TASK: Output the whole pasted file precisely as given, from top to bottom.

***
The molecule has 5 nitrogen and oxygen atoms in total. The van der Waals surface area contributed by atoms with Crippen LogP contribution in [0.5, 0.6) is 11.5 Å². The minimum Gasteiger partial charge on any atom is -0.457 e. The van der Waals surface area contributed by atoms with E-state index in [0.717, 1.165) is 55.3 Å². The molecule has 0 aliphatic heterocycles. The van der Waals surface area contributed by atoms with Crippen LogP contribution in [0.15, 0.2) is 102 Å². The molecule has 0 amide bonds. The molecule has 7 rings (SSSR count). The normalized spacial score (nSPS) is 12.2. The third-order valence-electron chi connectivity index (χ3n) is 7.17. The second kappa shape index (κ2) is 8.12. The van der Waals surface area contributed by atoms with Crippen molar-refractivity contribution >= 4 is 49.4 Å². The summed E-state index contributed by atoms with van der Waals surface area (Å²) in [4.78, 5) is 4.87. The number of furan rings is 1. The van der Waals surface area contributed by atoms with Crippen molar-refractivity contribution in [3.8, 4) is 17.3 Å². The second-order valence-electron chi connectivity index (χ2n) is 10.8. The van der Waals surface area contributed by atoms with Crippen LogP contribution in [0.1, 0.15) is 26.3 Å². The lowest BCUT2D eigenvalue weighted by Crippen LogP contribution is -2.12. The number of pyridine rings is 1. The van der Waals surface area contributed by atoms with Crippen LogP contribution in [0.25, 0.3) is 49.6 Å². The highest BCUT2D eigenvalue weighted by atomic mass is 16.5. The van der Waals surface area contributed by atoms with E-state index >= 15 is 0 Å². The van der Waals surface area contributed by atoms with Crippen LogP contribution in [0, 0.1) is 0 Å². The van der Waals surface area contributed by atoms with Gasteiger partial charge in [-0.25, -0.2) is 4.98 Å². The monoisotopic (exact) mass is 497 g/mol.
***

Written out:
The molecule has 5 nitrogen and oxygen atoms in total. The van der Waals surface area contributed by atoms with Crippen LogP contribution in [0.5, 0.6) is 11.5 Å². The minimum Gasteiger partial charge on any atom is -0.457 e. The van der Waals surface area contributed by atoms with E-state index in [0.717, 1.165) is 55.3 Å². The molecule has 0 aliphatic heterocycles. The van der Waals surface area contributed by atoms with Crippen LogP contribution in [0.15, 0.2) is 102 Å². The molecule has 0 amide bonds. The molecule has 7 rings (SSSR count). The normalized spacial score (nSPS) is 12.2. The third-order valence-electron chi connectivity index (χ3n) is 7.17. The second kappa shape index (κ2) is 8.12. The van der Waals surface area contributed by atoms with Crippen molar-refractivity contribution >= 4 is 49.4 Å². The summed E-state index contributed by atoms with van der Waals surface area (Å²) in [4.78, 5) is 4.87. The number of furan rings is 1. The van der Waals surface area contributed by atoms with Crippen molar-refractivity contribution in [3.8, 4) is 17.3 Å². The second-order valence-electron chi connectivity index (χ2n) is 10.8. The van der Waals surface area contributed by atoms with Crippen LogP contribution in [0.1, 0.15) is 26.3 Å². The lowest BCUT2D eigenvalue weighted by Crippen LogP contribution is -2.12. The number of pyridine rings is 1. The van der Waals surface area contributed by atoms with Crippen LogP contribution in [0.25, 0.3) is 49.6 Å². The highest BCUT2D eigenvalue weighted by atomic mass is 16.5. The van der Waals surface area contributed by atoms with E-state index >= 15 is 0 Å². The van der Waals surface area contributed by atoms with Crippen LogP contribution in [0, 0.1) is 0 Å². The van der Waals surface area contributed by atoms with Gasteiger partial charge in [-0.25, -0.2) is 4.98 Å². The monoisotopic (exact) mass is 497 g/mol.